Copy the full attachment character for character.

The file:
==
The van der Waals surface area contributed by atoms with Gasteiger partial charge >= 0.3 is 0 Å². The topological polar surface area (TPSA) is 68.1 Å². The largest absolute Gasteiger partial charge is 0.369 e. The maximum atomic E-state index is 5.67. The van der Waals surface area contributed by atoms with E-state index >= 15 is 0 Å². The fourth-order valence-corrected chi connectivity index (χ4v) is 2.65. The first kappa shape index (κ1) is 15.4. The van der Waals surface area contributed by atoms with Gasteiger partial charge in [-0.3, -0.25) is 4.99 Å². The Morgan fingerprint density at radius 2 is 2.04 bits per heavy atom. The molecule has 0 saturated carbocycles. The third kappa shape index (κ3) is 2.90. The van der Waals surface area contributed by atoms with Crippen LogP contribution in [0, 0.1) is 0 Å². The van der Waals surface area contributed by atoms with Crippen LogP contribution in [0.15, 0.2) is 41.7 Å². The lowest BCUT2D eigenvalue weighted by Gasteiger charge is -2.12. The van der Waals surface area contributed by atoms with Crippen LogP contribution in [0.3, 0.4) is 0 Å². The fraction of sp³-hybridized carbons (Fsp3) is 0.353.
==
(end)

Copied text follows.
The van der Waals surface area contributed by atoms with Gasteiger partial charge >= 0.3 is 0 Å². The topological polar surface area (TPSA) is 68.1 Å². The largest absolute Gasteiger partial charge is 0.369 e. The maximum atomic E-state index is 5.67. The van der Waals surface area contributed by atoms with E-state index >= 15 is 0 Å². The fourth-order valence-corrected chi connectivity index (χ4v) is 2.65. The first kappa shape index (κ1) is 15.4. The van der Waals surface area contributed by atoms with Gasteiger partial charge in [-0.3, -0.25) is 4.99 Å². The Morgan fingerprint density at radius 2 is 2.04 bits per heavy atom. The molecule has 0 saturated carbocycles. The third kappa shape index (κ3) is 2.90. The van der Waals surface area contributed by atoms with Crippen LogP contribution in [0, 0.1) is 0 Å². The van der Waals surface area contributed by atoms with Crippen LogP contribution in [0.15, 0.2) is 41.7 Å². The lowest BCUT2D eigenvalue weighted by Gasteiger charge is -2.12. The van der Waals surface area contributed by atoms with Crippen LogP contribution in [0.3, 0.4) is 0 Å². The fraction of sp³-hybridized carbons (Fsp3) is 0.353.